This employee confirmed that there were no Felicity test lots in All of the dolls made from until sometime in had untagged white muslin bodies also called "white body". The change to tan fabric occurred because of the lower neckline fashions worn by Felicity. As a result, if a doll has a tan cloth body, it cannot have been made any earlier than even though it may have come in a meet dress tagged If a doll has a white muslin body however, you can be sure that it was made sometime between and Body Tags Dolls made in the late 's have a tag sewn to the side of the cloth body which states: The majority of dolls made before do NOT have a body tag.
These tags are a bit of a mystery. The dolls on which these tags appear all have tan bodies so they cannot possibly have been made in only white body dolls were made in the s. No white body dolls have body tags. It appears then, that similar to the dress meet tags, body tags are not a good indicator of a specific year of production. However, they do help indicate whether a doll is pre or post Mattel.
Dolls with body tags that say "made in China for American Girl" are not pre-Mattel dolls whereas dolls with body tags that say "made for Pleasant Company" are pre-Mattel dolls.
Neckstamps There is some belief that a better way to determine an approximate age of the doll is by examining the neck stamp. This is the copyright stamp on the back of the neck of all American Girl dolls. Up until the neck stamp said " c Pleasant Company. When examining the neck stamps, many differences can be seen in the fonts and lettering used on the older dolls. The older dolls have more uneven lettering that has a less typeset look.
In some cases the letters are arched. In some cases the copyright symbol is above the lettering and in other cases it falls before the lettering. While there is no way to attach a certain neck stamp to a specific factory or year of production each factory went through many molds during any given year , there is a general progression of the neck stamps over time. The neck stamps on dolls sold from through the early s have the more uneven lettering - sometimes arched, sometimes large, sometimes small.
In the mid s the neck stamp became more uniform but the word Pleasant was often not lined up perfectly with the word Company. The Pleasant Company neckstamp continues to appear on the dolls even after Mattel purchased the company in For instance, you could buy a Kaya doll today that has a Pleasant Company stamp on her neck, BUT she wasn't introduced until and has a side tag on her body that says American Girl. It is impossible to buy a pre Mattel Kaya because she didn't exist prior to Artist Mark In addition to the neck stamp, many dolls also have an additional mark which is found at the hairline toward the doll's right ear looks a bit like.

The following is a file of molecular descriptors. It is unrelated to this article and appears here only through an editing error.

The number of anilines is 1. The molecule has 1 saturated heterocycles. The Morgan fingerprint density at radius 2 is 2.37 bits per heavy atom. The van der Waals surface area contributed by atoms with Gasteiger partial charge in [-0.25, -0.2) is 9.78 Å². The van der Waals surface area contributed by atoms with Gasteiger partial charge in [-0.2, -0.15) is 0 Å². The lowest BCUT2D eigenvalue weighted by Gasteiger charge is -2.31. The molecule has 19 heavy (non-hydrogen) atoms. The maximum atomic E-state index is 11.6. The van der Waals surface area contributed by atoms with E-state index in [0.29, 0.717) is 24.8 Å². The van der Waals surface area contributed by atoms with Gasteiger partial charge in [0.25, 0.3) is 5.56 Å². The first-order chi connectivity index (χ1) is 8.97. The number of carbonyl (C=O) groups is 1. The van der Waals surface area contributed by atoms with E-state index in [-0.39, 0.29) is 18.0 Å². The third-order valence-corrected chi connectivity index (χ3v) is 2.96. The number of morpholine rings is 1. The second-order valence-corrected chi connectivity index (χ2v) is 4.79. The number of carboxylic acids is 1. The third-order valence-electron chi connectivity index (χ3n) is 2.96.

This is called the artist mark or designer mark and is actually the mark of the designer of the original head mold. The presence of this mark is very random as it can be found on some old dolls made in West Germany, brand new dolls made in China, and signed dolls. However, it is also absent on some old dolls, signed dolls and new dolls. Despite a lot of attention that is given to it, this mark does nothing to help in the aging of a doll or in the determination of the country in which it was produced.
Eyelashes, Neckstrings and More In general there are certain characteristics of the older dolls that have changed over time. Older dolls often have longer, softer eyelashes that are lighter in color. The neck stringsthe strings that attach the head to the body, are sometimes flat or longer than more recent neck strings.
Some of the characters have variations in hair color e. The vinyl used for the older doll heads and limbs is a bit softer and more pliable. In many cases the doll face molds seem to have fuller cheeks. Often these differences can be very subtle and difficult to pinpoint unless holding the doll in person or seeing an older doll along side a newer doll.
It is not unheard of for individual dolls to sell at auction for hundreds of dollars. Pristine signed dolls have been sold for much more. Of course, you can also get wonderful deals on the very same types of dolls. Doll descriptions are subjective. To improve your chances of getting the doll you want in good condition, ask the following types of questions: Is the doll's cloth body white or tan?
Are there any holes in the cloth? Has the doll's hair been cut? Are any of the eyelashes missing? Can the doll stand unassisted? Does the doll have "silver eye" a defect in one or both of the eyes in which the pupils can become tiny or the colored portion of the eye separates and discolors to a bright silver color?
Has the neck string been cut? You may want to ask if the seller knows if the doll was sent to the hospital for a new head. While it is always nice to get something new, keep in mind that by replacing the old head with a new one, the doll is no longer considered an older, pre-Mattel doll.
Does the doll have an "x" mark on it's rump?